I paid £500-600 as a lodger in outer London in 2018 and this was to complete strangers. Granted rents have gone up but you can still find cheap rooms in family homeshttps://m.spareroom.co.uk/flatshare/flatshare_detail.pl?flatshare_id=13091887&search_id=1271258333&city_id=&flatshare_type=offered&search_results=%2Fflatshare%2F%3Fsearch_id%3D1271258333& And surely you expect to pay much less in your own family home than with randoms?

I don’t think asking for £300 is taking the piss. You shouldn’t be charging your child market rate just because. It should be more based on making sure you’re not out of pocket if they’re saving up to leave.

If Op can’t afford rent-free or a reduced rent fair enough but it’s understandable why the daughter asked.

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verdantverdure · 04/01/2024 23:22

I guess the daughter has a choice @Howtofryanegg she can live at her mums for £500 a month or she can rent a room, often just a single, for nigh on a grand a month.

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Howtofryanegg · 04/01/2024 23:23

monyk12 · 04/01/2024 22:47

It is a cultural perspective so please be gentle;

As a parent myself, I would support my kid free of charge, regardless of the age or income. If I would be in the scenario as the daughter, I will definetly help with groceries and bills voluntarily - I simply fail to understand how a parent cann charge their kid?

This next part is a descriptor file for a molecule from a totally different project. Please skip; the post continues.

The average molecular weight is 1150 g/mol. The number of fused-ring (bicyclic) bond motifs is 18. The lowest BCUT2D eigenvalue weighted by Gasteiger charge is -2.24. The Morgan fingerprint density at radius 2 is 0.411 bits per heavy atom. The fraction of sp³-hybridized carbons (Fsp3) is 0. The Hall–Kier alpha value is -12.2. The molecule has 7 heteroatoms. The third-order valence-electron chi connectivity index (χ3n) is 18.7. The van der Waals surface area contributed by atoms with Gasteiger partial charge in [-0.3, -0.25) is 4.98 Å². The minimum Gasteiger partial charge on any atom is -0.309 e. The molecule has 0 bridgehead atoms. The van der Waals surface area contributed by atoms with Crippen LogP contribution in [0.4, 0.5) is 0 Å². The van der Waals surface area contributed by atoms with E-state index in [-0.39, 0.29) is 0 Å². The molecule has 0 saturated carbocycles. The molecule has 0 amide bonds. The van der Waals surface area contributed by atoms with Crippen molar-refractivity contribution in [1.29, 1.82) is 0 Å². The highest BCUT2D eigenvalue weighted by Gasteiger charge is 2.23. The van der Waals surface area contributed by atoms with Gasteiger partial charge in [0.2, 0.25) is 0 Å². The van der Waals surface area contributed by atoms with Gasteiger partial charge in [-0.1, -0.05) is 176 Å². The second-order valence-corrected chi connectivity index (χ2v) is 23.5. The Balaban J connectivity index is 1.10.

It’s cultural to some extent I believe. My mum didn’t have a lot of money and was a single parent but she didn’t charge us although we did voluntarily help out at times and we bought our own food although she bought food for the house too. I’ve noticed my friends from similar cultural backgrounds had the same experience whereas my friends who had white British parents tended to charge them and were quite rigid about getting money. My Dad who lives in anotjet country had his niece stay with him for several months and didn’t charge either.

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Copperoliverbear · 04/01/2024 23:25

£300 if you need it, if you don't still take the money and put it away for her so she doesn't spend it. X

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PickAChew · 04/01/2024 23:34

£500pm is very reasonable. I was paying that just for rent on a 1 bed flat in a far flung bit of the Northeast, 20 years ago.

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DPotter · 04/01/2024 23:43

Asking to drop her rent down to £300 AND the BF staying over 2-3 nights a week is taking the piss.

back of an envelop calculations........Assuming she works full time and is qualified, she'll be on circa £30k pa, that's about £23,800 pa and then there'll be her student loan of £720pa, so that's £23k roughly speaking, £1900 per month. And she wants to pay £300 rent. I'd want to see her saving £1k a month, no ifs, no buts, and she's still have £600 per month spending money. OK there may be travel costs.

I'd want to see her saving £12k a year. And I'd want to know the BF was pulling his weight in the savings effort too. Kent isn't a cheap county to buy in - how much deposit are they looking for ?

I would be tempted to offer £400 rent per month - but and it's a big but, she has to prove she's saving and saving hard. And at the first suggestion she's no (eg big holidays, lots of nights out) back full on £500.

As you are nearly retired, your income will be going down. Probably more than you bargained for as you've dropped your hours from full time. Another employed adult in the house may effect your ability to claim benefits - please don't forget this.